|Nina: ||It's nice here, isn't it, Boris Petrovich?|
|Boris: ||Yes. Very nice. Is your lemonade good?|
|Nina: ||Yes, it's fine. What's your tea like?|
|Boris: ||It's all right too. Are you going to the university now?|
|Nina: ||Yes, I'm going to the university, to the library.|
|Boris: ||What are you reading there?|
|Nina: ||I'm reading a journal about music.|
|Boris: ||Oh, about music. That's interesting. |
|Nina: ||Yes, I'm reading about Mozart. |
|Boris: ||Do you read about music too, Misha?|
|Misha (laughs): ||No, I don't read about it, I play the guitar.|
|Boris: ||Oh, you play the guitar. That's interesting! Where is your guitar?|
|Misha: ||It's at home. |
|Nina: ||Do let's go over to your place and listen to your guitar, Misha! May we?|
|Misha: ||O.K. Let's go. Boris Petrovich, did you know that Nina plays the guitar too? Where is your guitar, Nina?|
|Nina: ||I think it's in the university. That's a long way away. |
|Misha: ||Well, never mind. Let's go and play the guitar at my house.|
|Boris & Nina: ||Let's go.|
Scene 14 (outside the Peking Hotel)
|So that just about wraps it up for 'reading at the University'. Mozart, Schmozart. The lure of 'playing guitar' is just too much for these young people. And what about the bag? In all this mad rush of hedonism, has anyone stopped to consider what has happened to the bag back at the hotel? Have Vanya and The Administrator managed to pass it on to anyone? It doesn't look likely that we'll find out just yet. Perhaps someone sholuld throw a bucket of water over these people to bring them to their senses and give them a sense of responsibility?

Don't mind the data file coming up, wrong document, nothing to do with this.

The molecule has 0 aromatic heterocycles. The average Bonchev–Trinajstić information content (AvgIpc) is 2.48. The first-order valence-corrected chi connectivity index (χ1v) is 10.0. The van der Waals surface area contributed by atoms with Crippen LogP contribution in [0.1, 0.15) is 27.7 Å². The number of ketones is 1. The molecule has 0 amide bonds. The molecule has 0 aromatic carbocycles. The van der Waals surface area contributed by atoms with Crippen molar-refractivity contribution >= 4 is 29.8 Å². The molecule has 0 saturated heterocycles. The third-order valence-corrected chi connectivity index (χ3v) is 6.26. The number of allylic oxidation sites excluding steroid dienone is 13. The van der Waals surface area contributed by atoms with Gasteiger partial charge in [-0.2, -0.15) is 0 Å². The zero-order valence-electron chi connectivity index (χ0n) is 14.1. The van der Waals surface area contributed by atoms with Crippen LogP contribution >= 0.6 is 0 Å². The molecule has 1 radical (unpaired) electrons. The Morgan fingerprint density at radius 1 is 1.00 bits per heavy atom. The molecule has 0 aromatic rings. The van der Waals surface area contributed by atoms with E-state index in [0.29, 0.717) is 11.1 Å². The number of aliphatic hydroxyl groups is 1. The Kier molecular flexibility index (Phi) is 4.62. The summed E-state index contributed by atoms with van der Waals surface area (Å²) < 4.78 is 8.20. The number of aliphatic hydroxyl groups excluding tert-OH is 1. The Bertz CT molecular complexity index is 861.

Misha's apartment block
|Boris :||Let's go by feet to listen to your guitar, Misha. Is it far to your house?|
|Misha: ||No, not far. From the 'Peking' restaurant to my house is only two kilometres. It's one kilometre to the Big Theatre and one more kilometre from the theatre to my house.|
|Nina: ||Aaahh. That's a long way!|
|Boris: ||Yes no, two kilometres - that's not so far!|
|Misha: ||Yes, and there is no transport. It's a long way to the Metro and the bus.|
|Nina: ||Well, how but. Let's go by feet.|
Scene 15 (the three friends enter Misha's flat)
All mod cons at Misha's flat
|What is all this drivel about the lenght of the journey? As any fool knows, you can either travel there and back (with a purpose) or you can go by feet. It's simple.|
|Misha :||Well, here's our flat. I think Mama is at home. Mama, where are you? In the kitchen? No, she's not at home. She must still be at work on the collective farm. Sit down, please. There is the sofa.|
|Boris: ||What a good room you have, Misha!|
|Misha: ||Yes, it's a good flat.|
|Boris: ||Do you work here?|
|Misha: ||No, I work in the bedroom. Mama works here and has the radio on...|
|Boris: ||Yes, and your telephone is here...|
|Misha: ||Yes. But it's good in the bedroom. You can work there. But where is my guitar? I think it's in the bedroom. No, it's not there. Never mind, Mama knows where it is. (footsteps). Aaahh, here she comes on foot. (door opens). Hello Mama. Do you know Nina?|
|Mama: ||Yes I know her. Hello Nina!|
|Misha: ||And this is Boris Petrovich, a tourist from Kiev.|
|Mama: ||Hello, very pleased.|
|Boris: ||Hello, very pleased.|
Scene 16 (still in Misha's flat)
|Misha: ||Mama, do you know where my guitar is? It's not in my bedroom.|
|Mama: ||You are a one, Misha! There it is by the sofa!|
|Misha: ||Axxxx, yes, thank you. (strums)|
|Mama: ||What are you playing?|
|Misha: ||Don't you know, Mama? (plays tune)|
|Nina: ||Boris Petrovich tell the truth! Does he play well?|
|Boris: ||Yes, very good. And do you play the guitar often, Nina?|